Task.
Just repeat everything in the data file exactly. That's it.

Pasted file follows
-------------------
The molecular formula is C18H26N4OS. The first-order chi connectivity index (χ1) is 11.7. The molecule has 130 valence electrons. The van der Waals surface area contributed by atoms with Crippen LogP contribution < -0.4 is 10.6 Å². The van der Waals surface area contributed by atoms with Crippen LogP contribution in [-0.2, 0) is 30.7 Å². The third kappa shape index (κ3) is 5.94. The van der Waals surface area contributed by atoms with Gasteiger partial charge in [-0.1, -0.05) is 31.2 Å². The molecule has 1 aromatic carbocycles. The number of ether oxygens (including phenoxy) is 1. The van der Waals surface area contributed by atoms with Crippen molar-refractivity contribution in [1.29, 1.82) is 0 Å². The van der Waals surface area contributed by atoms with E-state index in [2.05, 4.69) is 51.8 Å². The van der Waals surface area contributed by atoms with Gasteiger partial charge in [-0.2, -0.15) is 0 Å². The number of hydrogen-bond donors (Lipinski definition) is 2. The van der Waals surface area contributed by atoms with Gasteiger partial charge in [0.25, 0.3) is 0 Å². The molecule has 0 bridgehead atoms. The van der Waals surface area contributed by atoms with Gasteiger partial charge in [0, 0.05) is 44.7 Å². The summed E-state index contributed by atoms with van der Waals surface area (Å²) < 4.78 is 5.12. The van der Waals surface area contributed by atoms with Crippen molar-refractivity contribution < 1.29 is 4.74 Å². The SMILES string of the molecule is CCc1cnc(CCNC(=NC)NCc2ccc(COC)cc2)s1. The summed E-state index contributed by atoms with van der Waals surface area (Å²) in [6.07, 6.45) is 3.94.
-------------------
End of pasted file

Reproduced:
The molecular formula is C18H26N4OS. The first-order chi connectivity index (χ1) is 11.7. The molecule has 130 valence electrons. The van der Waals surface area contributed by atoms with Crippen LogP contribution < -0.4 is 10.6 Å². The van der Waals surface area contributed by atoms with Crippen LogP contribution in [-0.2, 0) is 30.7 Å². The third kappa shape index (κ3) is 5.94. The van der Waals surface area contributed by atoms with Gasteiger partial charge in [-0.1, -0.05) is 31.2 Å². The molecule has 1 aromatic carbocycles. The number of ether oxygens (including phenoxy) is 1. The van der Waals surface area contributed by atoms with Crippen molar-refractivity contribution in [1.29, 1.82) is 0 Å². The van der Waals surface area contributed by atoms with E-state index in [2.05, 4.69) is 51.8 Å². The van der Waals surface area contributed by atoms with Gasteiger partial charge in [-0.2, -0.15) is 0 Å². The number of hydrogen-bond donors (Lipinski definition) is 2. The van der Waals surface area contributed by atoms with Gasteiger partial charge in [0.25, 0.3) is 0 Å². The molecule has 0 bridgehead atoms. The van der Waals surface area contributed by atoms with Gasteiger partial charge in [0, 0.05) is 44.7 Å². The summed E-state index contributed by atoms with van der Waals surface area (Å²) < 4.78 is 5.12. The van der Waals surface area contributed by atoms with Crippen molar-refractivity contribution < 1.29 is 4.74 Å². The SMILES string of the molecule is CCc1cnc(CCNC(=NC)NCc2ccc(COC)cc2)s1. The summed E-state index contributed by atoms with van der Waals surface area (Å²) in [6.07, 6.45) is 3.94.